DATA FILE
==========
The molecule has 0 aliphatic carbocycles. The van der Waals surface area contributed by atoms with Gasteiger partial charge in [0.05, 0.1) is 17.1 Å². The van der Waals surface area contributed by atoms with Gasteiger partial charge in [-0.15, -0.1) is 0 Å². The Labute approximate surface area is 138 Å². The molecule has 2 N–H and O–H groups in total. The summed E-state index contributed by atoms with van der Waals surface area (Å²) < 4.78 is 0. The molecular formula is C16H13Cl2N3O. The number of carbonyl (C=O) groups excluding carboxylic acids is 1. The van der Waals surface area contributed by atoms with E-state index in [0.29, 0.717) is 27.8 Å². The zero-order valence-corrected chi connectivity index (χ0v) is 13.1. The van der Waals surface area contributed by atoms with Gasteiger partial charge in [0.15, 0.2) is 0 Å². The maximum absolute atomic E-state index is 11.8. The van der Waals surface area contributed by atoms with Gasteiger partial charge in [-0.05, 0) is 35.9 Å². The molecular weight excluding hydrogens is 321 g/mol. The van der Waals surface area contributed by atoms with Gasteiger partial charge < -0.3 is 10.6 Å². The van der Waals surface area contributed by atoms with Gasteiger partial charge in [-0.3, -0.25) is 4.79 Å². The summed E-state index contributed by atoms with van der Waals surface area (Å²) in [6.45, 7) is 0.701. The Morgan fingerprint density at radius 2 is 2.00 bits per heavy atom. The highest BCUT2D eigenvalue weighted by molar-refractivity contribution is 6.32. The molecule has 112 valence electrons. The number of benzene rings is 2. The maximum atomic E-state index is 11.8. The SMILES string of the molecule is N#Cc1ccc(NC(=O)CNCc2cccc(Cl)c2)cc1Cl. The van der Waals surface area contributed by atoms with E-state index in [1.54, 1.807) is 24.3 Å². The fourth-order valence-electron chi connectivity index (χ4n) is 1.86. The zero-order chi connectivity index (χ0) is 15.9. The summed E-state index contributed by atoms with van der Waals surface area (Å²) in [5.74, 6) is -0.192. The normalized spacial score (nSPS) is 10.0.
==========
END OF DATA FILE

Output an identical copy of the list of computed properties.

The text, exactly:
The molecule has 0 aliphatic carbocycles. The van der Waals surface area contributed by atoms with Gasteiger partial charge in [0.05, 0.1) is 17.1 Å². The van der Waals surface area contributed by atoms with Gasteiger partial charge in [-0.15, -0.1) is 0 Å². The Labute approximate surface area is 138 Å². The molecule has 2 N–H and O–H groups in total. The summed E-state index contributed by atoms with van der Waals surface area (Å²) < 4.78 is 0. The molecular formula is C16H13Cl2N3O. The number of carbonyl (C=O) groups excluding carboxylic acids is 1. The van der Waals surface area contributed by atoms with E-state index in [0.29, 0.717) is 27.8 Å². The zero-order valence-corrected chi connectivity index (χ0v) is 13.1. The van der Waals surface area contributed by atoms with Gasteiger partial charge in [0.15, 0.2) is 0 Å². The maximum absolute atomic E-state index is 11.8. The van der Waals surface area contributed by atoms with Gasteiger partial charge in [-0.05, 0) is 35.9 Å². The molecular weight excluding hydrogens is 321 g/mol. The van der Waals surface area contributed by atoms with Gasteiger partial charge < -0.3 is 10.6 Å². The van der Waals surface area contributed by atoms with Gasteiger partial charge in [-0.3, -0.25) is 4.79 Å². The summed E-state index contributed by atoms with van der Waals surface area (Å²) in [6.45, 7) is 0.701. The Morgan fingerprint density at radius 2 is 2.00 bits per heavy atom. The highest BCUT2D eigenvalue weighted by molar-refractivity contribution is 6.32. The molecule has 112 valence electrons. The number of benzene rings is 2. The maximum atomic E-state index is 11.8. The SMILES string of the molecule is N#Cc1ccc(NC(=O)CNCc2cccc(Cl)c2)cc1Cl. The van der Waals surface area contributed by atoms with E-state index in [1.54, 1.807) is 24.3 Å². The fourth-order valence-electron chi connectivity index (χ4n) is 1.86. The zero-order chi connectivity index (χ0) is 15.9. The summed E-state index contributed by atoms with van der Waals surface area (Å²) in [5.74, 6) is -0.192. The normalized spacial score (nSPS) is 10.0.